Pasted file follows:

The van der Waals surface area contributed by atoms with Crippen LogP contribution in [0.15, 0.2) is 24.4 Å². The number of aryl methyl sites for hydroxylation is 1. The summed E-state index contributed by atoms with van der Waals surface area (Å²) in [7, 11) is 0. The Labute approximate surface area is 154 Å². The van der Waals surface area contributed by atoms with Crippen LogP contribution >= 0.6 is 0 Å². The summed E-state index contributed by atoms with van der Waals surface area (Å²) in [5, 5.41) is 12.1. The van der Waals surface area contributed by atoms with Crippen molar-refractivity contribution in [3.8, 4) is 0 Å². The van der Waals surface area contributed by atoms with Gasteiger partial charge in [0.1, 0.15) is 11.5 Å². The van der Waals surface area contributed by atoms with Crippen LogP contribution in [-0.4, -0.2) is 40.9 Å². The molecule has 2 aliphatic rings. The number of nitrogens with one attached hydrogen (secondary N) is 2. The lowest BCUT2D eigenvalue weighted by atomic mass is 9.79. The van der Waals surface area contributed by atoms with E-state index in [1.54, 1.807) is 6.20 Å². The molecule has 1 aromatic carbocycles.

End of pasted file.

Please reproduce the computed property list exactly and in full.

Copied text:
The van der Waals surface area contributed by atoms with Crippen LogP contribution in [0.15, 0.2) is 24.4 Å². The number of aryl methyl sites for hydroxylation is 1. The summed E-state index contributed by atoms with van der Waals surface area (Å²) in [7, 11) is 0. The Labute approximate surface area is 154 Å². The van der Waals surface area contributed by atoms with Crippen LogP contribution >= 0.6 is 0 Å². The summed E-state index contributed by atoms with van der Waals surface area (Å²) in [5, 5.41) is 12.1. The van der Waals surface area contributed by atoms with Crippen molar-refractivity contribution in [3.8, 4) is 0 Å². The van der Waals surface area contributed by atoms with Gasteiger partial charge in [0.1, 0.15) is 11.5 Å². The van der Waals surface area contributed by atoms with Crippen LogP contribution in [-0.4, -0.2) is 40.9 Å². The molecule has 2 aliphatic rings. The number of nitrogens with one attached hydrogen (secondary N) is 2. The lowest BCUT2D eigenvalue weighted by atomic mass is 9.79. The van der Waals surface area contributed by atoms with E-state index in [1.54, 1.807) is 6.20 Å². The molecule has 1 aromatic carbocycles.